Humble Wickens remembered for powerful voice, musical passion


By Mark Ambrogi

Eric Wickens possessed a strong bass baritone voice that had a way of grabbing listeners.

“They felt it and it moved them,” Kelly Wood Wickens said of her late husband. “They would wait to talk with him and they would send him cards. Every time he was humbly thankful. He never expected it. He sang because he felt like he had to because it was his gift, and he had to share that gift. He was so very humble.”

Wickens, a Fishers resident, died at age 48 Aug. 12 of a sudden heart attack shortly after singing the National Anthem at a Little League Central Region’s Great Lakes championship baseball game in Grand Park in Westfield.

After singing the national anthem at several Indy Fuel hockey games in 2014-15, Wickens became the Fuel’s regular national anthem singer in December 2015. He also had performed the national anthem at Indianapolis Indians and Indiana Pacers games.

Kelly, who was married to Wickens for 4 1/2 years, described her husband as introverted.

“It was hard for him to talk with people he played racquetball every weekend for 15 years,” Wickens said. “He was quiet, so people were amazed that he could go sing in front of 5,000 people. I was able to give part of this eulogy, and I could talk to hundreds of people. But I couldn’t talk to 5,000 or sing to 5,000. That dichotomy was Eric, that’s who he was.”

Kelly and their 3 1/2-year-old son, Quincy, were not at the game. They had seen him sing “The Star Spangled Banner” the previous week at a baseball game at Grand Park.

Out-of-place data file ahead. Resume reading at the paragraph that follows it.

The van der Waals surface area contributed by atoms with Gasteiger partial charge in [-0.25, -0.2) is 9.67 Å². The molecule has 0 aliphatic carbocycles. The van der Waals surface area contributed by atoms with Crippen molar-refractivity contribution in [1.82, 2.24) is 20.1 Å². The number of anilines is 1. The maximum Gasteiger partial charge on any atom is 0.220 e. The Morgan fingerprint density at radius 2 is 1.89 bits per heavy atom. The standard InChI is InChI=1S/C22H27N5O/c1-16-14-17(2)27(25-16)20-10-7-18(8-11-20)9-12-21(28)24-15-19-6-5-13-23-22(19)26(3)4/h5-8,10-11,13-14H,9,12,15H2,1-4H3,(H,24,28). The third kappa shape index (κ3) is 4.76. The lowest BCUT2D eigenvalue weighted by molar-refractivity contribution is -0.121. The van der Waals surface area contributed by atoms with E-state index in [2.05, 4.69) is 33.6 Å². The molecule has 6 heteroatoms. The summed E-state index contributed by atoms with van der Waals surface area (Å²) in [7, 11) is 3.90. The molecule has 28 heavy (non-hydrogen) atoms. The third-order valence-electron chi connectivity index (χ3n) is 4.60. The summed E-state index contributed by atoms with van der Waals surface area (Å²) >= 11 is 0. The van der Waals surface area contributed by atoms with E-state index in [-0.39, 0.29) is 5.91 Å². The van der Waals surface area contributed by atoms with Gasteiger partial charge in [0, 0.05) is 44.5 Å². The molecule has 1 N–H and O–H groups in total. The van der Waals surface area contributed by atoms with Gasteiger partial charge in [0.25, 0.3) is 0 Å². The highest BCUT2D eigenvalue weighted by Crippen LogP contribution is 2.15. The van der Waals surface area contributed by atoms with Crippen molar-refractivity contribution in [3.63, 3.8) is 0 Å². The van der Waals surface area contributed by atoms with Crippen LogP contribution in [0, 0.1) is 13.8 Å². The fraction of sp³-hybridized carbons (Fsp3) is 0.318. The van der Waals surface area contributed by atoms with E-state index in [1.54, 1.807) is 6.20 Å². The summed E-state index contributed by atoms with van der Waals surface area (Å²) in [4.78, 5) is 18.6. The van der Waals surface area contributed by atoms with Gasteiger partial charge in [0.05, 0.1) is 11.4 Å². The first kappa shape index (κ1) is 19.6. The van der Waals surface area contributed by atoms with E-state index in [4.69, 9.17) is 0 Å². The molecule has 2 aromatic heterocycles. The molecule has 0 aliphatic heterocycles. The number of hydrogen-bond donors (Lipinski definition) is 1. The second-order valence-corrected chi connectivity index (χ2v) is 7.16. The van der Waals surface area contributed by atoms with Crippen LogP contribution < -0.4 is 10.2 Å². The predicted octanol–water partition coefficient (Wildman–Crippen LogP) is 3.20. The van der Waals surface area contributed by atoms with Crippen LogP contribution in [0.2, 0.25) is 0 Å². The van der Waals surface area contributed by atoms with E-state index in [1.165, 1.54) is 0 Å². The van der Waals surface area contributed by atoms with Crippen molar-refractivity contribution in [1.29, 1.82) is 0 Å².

“Eric was an outstanding person,” said Jeff Neidlinger, Indy Fuel director of game operations. “When he would sing our National Anthem, he would light up the arena with his vocals. He became a known name around the Indy area and especially at our Indy Fuel games. Eric was always a pleasure to work with, and he will be missed greatly by myself, our staff and our fans.”

Tony Fannin, a Geist resident, was a friend and a business partner of Wickens.

“It was very shocking,” Fannin said. “He was our house the (day) before, and he was in good health. He played racquetball that morning.”

Fannin and another friend helped Wickens make his first music video.

“On a one-on-one level, he’s introverted, but put him in front of a crowd to sing, and he could do it very easily,” Fannin said. “A lot of sincerity came through. People saw he was very authentic in what he was doing. He was a very genuine person. He showed his passion because often people talk about what they would like to do but don’t do it. He seldom talked about it but he actually did it.”

Anderson Highland High School choir teacher Jean Miller met Wickens when he was 18. They shared their love of music and pizza through the years.

“As a senior he was a very serious student and he loved to sing the classics, particularly Russian composer classics,” Miller said. “He was a bass singer. He was tremendously polite as a high-school student, and that’s very impressive.”

Miller and Wickens made a recording together with Miller playing piano and Wickens singing his senior year. Then did another a few years ago.

“He was a gentleman,” Miller said. “He was consistently kind and caring. He loved all kinds of music.”

Wickens released an album, “Comfort,” in 2013. He was the managing director of VOCE, a professional ensemble, which performed at his Aug. 19 funeral in Indianapolis.

Donations are being accepted for Eric Wickens’ Memorial Fund, which will help with expenses and Quincy’s future education needs, at any Huntington Bank branch or Huntington National Bank, 11640 Olio Rd., Fishers.


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